Main principle behind imaging
The main idea behind spectral imaging of objects may be described as follows: Firstly, light from the object must be focused by a lens or mirror to form an image at the spectrographs entrance slit plane. The resulting spectrogram is the intensity distribution as a function of wavelength and position along the slit. The diffracted slit image contains both spectral and spatial information along a thin track of the object.
Secondly, in order to obtain the object's full spatial extent, it is necessary to sample the whole object. This requires the use of a high resolution rotary element. The whole idea is to record spectrograms for each track of the object as the image at the entrance plane is moved across the slit. A front surface mirror in front of the focusing element may be used in connection to a high resolution stepper motor. Another approach would simply be to rotate/move the whole instrument itself or the object on a conveyor belt etc. In fact, the use of a mirror enables us to sample target objects that are static or moving relatively to the instrument by rotating or keeping the mirror fixed, respectively.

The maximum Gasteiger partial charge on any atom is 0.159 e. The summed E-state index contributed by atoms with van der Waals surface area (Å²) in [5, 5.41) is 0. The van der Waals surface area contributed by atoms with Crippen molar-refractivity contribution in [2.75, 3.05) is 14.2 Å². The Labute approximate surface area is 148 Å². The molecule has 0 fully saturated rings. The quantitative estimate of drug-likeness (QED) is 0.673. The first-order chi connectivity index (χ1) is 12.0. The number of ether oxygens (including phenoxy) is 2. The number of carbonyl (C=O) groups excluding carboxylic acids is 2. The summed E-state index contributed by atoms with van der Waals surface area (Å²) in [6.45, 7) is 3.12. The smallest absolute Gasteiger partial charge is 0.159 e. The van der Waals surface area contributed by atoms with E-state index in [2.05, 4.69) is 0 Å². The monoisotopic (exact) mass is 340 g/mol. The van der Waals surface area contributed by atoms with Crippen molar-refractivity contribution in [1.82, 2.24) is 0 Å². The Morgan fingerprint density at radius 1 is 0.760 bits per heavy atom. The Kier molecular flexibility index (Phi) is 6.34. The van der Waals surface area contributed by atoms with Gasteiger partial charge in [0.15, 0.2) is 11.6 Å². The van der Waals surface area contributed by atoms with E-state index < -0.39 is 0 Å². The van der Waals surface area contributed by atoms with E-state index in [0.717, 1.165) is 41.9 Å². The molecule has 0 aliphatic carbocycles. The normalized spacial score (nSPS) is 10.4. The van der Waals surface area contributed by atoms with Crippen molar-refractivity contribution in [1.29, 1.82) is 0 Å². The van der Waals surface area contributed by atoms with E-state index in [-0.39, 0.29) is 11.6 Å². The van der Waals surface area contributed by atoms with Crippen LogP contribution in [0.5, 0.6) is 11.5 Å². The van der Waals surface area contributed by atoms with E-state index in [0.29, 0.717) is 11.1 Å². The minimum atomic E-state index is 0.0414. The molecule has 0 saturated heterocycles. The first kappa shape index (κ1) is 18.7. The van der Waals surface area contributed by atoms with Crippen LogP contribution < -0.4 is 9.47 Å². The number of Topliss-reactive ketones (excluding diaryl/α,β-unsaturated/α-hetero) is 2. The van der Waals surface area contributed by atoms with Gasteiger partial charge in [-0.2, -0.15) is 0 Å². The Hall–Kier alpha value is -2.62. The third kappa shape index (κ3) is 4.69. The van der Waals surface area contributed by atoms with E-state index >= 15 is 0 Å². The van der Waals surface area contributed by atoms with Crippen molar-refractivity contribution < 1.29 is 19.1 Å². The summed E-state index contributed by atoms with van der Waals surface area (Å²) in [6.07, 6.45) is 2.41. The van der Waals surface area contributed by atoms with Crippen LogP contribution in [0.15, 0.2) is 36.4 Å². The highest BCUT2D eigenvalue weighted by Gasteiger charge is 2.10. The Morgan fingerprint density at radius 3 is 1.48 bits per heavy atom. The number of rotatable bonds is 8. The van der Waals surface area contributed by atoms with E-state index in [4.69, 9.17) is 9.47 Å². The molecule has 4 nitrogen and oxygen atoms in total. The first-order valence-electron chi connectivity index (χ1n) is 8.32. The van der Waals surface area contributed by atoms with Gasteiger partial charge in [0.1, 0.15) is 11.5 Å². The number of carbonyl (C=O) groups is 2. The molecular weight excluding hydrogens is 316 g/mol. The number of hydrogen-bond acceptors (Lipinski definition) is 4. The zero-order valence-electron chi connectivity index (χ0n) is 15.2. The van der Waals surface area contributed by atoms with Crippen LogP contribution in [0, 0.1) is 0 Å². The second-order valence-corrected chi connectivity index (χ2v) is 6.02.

Figure 2 shows our choice of experimental design. Please note that the use of lenses instead of mirrors is no limitation in implementation of the above idea. The use of a transmitting grating combined with a prism increases the resolution especially in the blue part of the spectrum. In addition, each optical element is aligned along the optical axis.
Figure 2. A 3 dimensional optical diagram illustrating the main principle. L1 is front lens, S1 entrance slit, L2 collector lens, G grating, P prism, L3 camera lens and CCD imaging detector. The optical axis is parallel with the X-axis of the XYZ-coordinate system. The slit is located parallel to the Y-axis. q is the angle between the mirror's normal and the optical axis. The detector is located in the lS - plane which is parallel to the ZY- plane.